The Ram 2500 comes standard with front and side-impact airbags, as well as a tire pressure monitoring system and electronic stability control. You can get a reversing camera as optional equipment, but if you wait for the 2018 model year, it will come standard.
Our Power Wagon came with available front and rear parking sensors, giving you the confidence to pull right up to the curb without gingerly inching that way. The large mirrors with integrated wide-angle mirrors take some getting used to but are immensely helpful when trying to maneuver in traffic.
And the wide-angle mirrors make seeing other cars and obstructions a heck of a lot easier.
The 2017 Ram 2500 Heavy Duty has a base MSRP of $32,145 for a single cab, rear-wheel-drive Tradesman trim. An SLT in the same configuration starts at $36,345. The Big Horn starts with the crew cab model, which has an MSRP of $42,725.
Moving upmarket, the Laramie starts at $47,645 and the Laramie Longhorn starts at $54,375. The range-topping Limited starts at $57,775.
The Power Wagon starts at $51,695, but our test model had a heap of options, including the tonneau cover ($545), Ram Box system ($1,295), spray-in bed-liner ($495), Uconnect infotainment ($500), and a host of other small items, as well as a $1,320 (!) destination charge. All told, our test model clocked in at $62,905.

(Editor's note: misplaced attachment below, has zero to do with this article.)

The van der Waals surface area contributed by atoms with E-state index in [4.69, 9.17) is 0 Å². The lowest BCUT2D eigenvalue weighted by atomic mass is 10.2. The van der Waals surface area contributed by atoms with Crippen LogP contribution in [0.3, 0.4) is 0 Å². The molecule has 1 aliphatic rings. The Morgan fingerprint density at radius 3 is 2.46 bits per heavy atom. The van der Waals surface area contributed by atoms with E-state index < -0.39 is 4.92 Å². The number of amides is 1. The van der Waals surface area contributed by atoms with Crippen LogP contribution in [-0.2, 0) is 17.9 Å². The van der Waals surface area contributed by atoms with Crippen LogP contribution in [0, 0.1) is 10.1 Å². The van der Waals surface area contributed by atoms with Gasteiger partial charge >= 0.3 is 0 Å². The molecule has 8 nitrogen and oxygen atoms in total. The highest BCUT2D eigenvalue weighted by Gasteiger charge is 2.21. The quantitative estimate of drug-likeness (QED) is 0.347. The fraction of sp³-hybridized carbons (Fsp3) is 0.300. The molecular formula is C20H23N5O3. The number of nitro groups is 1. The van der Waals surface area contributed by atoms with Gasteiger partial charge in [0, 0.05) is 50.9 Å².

That’s quite a chunk of change, but frankly, that’s how much a good new truck costs in 2017. Despite its brutish outward appearance, the Power Wagon is more than a unique grille, a winch, and some off-road gear. If you want the best towing numbers, you can always go for the Ford Super Duty, but that truck has a cold, uninviting interior and is not as comfortable for long trips.
There’s a good chance you'll spend more time on the road with your truck than on the work site. If you are one of these people, the Ram 2500 is a better option. It’s plenty powerful, but also has a comfortable suspension, upscale trims, and creature comforts to make it a highly capable, daily drivable machine.
From open-wheel racecars to specialty off-road vehicles, George Kennedy has driven it all. A career automotive journalist, George has been a contributor, editor, and/or producer at some of the most respected publications and outlets, including Consumer Reports, the Boston Globe, Boston Magazine, Autoblog.com, Hemmings Classic Wheels, BoldRide.com, the Providence Journal, and WheelsTV.